This is the word cloud of the books I have read in 2019.

Here’s the list of the books.

  • Atomic habits by James Clear
  • My India by Jim Corbett 
  • Scale by Geoffrey West (A)
  • The happiness equation by Neil Parsricha
  • Think like Sherlock by Peter Hollins
  • Science of likability by Patrick king
  • Antifragile by Nassim Nicholas Taleb
  • Alchemy of air by Thomas Hager
  • E=mc2 by David Bodanis
  • The secrets of happy families by Bruce Fieler
  • Wine by Rod Philips
  • The ghost map by Stephen Johnson
  • No one at the wheels by Sam Schwartz
  • Digital minimalism by Cal Newport
  • Farsighted by Stephen Johnson
  • Skin in the game by Nassim Nicolas Taleb
  • Gold by Mathew Hart
  • India conquered by Jon Wilson
  • When by Daniel H Pink
  • What Adam Smith can teach you Russ Robert
  • Science of food by Marty Jobson
  • The flight attendant by Chris Bohjalian (F)
  • Power of moments by Dan and Chip Heath
  • Spy school by Stuart Gibbs (F)
  • The memory code by L Kelly 
  • Fibre by Susan Crowford
  • An appetite for wonder by Richard Dawkins
  • How to have a good day by Caroline Web
  • The perfect bet by Adam Kucharski
  • The inmitibale Jeeves by P G Wood house (F)
  • The neuroscience of mindfulness by Stan Rodski
  • Humble pie by Matt Parker
  • The doomsday machine by Michale Lewis
  • Humans a brief history of how we f*cked it all up -Tom Philips
  • The Success Equation: Untangling Skill and Luck in Business, Sports, and Investing by Michael J. Mauboussin
  • The ape that understood the universe by Steve Stuart Williams (A)
  • The Little Book of String Theory by Steven Scott Gubser
  • Creating the Twentieth Century: Technical Innovations of 1867-1914 and Their Lasting Impact by Vaclav Smil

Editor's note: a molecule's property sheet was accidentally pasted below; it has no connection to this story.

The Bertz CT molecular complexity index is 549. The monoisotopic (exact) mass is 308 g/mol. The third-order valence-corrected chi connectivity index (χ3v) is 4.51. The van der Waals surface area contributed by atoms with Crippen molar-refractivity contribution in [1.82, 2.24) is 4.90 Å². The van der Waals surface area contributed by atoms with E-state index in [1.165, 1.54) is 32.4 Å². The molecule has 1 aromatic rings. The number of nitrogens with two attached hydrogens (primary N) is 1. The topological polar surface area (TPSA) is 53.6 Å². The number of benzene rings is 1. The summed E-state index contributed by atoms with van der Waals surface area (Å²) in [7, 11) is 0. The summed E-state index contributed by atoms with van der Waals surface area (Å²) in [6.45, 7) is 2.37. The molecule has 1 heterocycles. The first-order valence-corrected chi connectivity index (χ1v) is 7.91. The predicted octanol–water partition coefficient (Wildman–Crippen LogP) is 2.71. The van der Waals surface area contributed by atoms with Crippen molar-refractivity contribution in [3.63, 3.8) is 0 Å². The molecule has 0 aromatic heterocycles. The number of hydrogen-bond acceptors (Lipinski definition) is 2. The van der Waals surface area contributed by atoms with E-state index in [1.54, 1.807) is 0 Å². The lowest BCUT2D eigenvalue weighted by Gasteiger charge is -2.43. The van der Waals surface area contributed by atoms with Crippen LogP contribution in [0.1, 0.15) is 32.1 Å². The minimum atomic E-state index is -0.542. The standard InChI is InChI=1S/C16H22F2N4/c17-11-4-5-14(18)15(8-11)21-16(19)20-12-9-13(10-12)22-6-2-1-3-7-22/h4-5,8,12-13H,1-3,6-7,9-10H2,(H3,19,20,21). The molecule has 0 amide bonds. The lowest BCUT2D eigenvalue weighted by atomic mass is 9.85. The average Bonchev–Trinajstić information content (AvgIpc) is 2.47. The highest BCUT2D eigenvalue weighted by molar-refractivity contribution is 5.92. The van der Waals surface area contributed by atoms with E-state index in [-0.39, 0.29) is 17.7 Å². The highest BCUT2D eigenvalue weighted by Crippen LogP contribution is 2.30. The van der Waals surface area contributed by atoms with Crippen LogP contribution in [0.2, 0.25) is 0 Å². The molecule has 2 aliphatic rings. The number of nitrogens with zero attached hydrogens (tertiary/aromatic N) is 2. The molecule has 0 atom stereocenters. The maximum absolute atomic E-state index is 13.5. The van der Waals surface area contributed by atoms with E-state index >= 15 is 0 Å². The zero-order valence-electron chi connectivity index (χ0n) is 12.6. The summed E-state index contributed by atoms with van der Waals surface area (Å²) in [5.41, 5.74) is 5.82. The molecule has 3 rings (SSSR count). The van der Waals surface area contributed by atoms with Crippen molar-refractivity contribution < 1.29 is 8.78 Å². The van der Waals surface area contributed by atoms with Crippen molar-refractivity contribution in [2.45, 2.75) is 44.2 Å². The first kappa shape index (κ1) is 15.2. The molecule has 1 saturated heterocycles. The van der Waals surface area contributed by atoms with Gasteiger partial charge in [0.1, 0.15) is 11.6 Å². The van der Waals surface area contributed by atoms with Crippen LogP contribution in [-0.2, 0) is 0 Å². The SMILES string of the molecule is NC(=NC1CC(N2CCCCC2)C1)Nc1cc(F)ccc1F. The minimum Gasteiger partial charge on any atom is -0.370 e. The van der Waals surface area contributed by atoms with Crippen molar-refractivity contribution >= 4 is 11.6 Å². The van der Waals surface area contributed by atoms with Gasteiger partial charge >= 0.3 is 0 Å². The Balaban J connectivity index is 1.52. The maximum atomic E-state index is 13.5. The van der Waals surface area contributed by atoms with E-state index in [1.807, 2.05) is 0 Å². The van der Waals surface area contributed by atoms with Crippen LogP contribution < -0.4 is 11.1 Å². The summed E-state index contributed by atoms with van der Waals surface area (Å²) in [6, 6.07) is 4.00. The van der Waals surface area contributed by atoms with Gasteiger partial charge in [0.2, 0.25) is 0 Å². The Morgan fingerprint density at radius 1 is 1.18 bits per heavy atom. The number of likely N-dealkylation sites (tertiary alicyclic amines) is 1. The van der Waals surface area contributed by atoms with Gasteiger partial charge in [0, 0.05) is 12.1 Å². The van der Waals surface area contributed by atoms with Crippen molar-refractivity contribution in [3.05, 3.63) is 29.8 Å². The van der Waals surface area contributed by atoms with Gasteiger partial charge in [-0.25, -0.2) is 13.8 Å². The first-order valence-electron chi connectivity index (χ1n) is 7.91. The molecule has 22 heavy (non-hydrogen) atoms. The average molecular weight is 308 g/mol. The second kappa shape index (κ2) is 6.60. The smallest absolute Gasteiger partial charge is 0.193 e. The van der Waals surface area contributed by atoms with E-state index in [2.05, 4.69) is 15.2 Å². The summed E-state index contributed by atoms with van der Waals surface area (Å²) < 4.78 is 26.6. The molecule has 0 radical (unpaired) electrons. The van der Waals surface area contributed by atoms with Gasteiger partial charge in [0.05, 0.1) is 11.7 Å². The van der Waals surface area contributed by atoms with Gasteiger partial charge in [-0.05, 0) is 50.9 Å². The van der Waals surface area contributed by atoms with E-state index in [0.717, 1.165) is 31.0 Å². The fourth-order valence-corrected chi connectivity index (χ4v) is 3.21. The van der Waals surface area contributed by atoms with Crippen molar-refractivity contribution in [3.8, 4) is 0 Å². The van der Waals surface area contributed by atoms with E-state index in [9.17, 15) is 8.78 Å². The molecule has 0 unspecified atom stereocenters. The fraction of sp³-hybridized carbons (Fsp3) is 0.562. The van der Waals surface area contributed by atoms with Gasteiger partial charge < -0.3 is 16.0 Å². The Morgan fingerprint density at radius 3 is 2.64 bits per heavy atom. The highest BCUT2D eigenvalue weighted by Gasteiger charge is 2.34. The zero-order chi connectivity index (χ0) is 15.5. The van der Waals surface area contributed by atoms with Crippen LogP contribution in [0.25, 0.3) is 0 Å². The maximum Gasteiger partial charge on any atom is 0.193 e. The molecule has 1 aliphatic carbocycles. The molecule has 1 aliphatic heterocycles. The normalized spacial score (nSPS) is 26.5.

• The passengers by John Marrs(F)
  • Range: Why Generalists Triumph in a Specialized World by David Epstein
  • Our mathematical universe by Max tegmark
  • The big shot by Michale Louise
  • The one by John Marrs (F)
  • I contain multitudes by Ed Yong
  • The Subtle Art of Not Giving a F*ck by Mark Manson
  • Logic of life by Tim Hartford
  • It all adds up by Mickale Launy
  • Birth of a Theorem: A Mathematical Adventure by Cédric Villani
  • Digital minimalism by Cal Newport
  • Cubed secret history of the office by Nikil Saval
  • Cities the first 6000 years by Monica L Smith 
  • Ultralearning by Scott young
  • Everyday biases by Ross Howard J
  • Rebel ideas by Matthew Syed(R)
  • Why we sleep by Matthew Walker
  • Pleased to meet me by Bill Sullivan 
  • The greatest show on earth by Richard Dawkins
  • Math on the back of the envelope by Rob Eastaway
  • Idiot brain by Dean Burnnet
  • Pig wrestling by Pete Lindsay
  • Replay by Kin Grimwood (F) 
  • Elon musk by B Storm
  • Meet your happy chemicals by Loretta Buenning
  • Genesis by Robin Cook (F)
  • Indistractable: How to Control Your Attention and Choose Your Life by Nir Eyal

My top favorites

  • Why we sleep by Matthew Walker
  • Replay by Kin Grimwood
  • Rebel ideas by Matthew Syed
  • The ape that understood the universe by Steve Stuart Williams
  • India conquered by Jon Wilson
  • The ghost map by Stephen Johnson
  • Skin in the game by Nassim Nicolas Taleb
  • The Subtle Art of Not Giving a F*ck by Mark Manson

Books Read in 2018

I completely agree with Paul Graham when he said “Reading and experience train your model of the world. And even if you forget the experience or what you read, its effect on your model of the world persists. Your mind is like a compiled program you’ve lost the source of. It works, but you don’t know why”

2018 was a good year for reading; I traveled a bit that year, so there is lot of non-fiction, some old some new in the list for this year.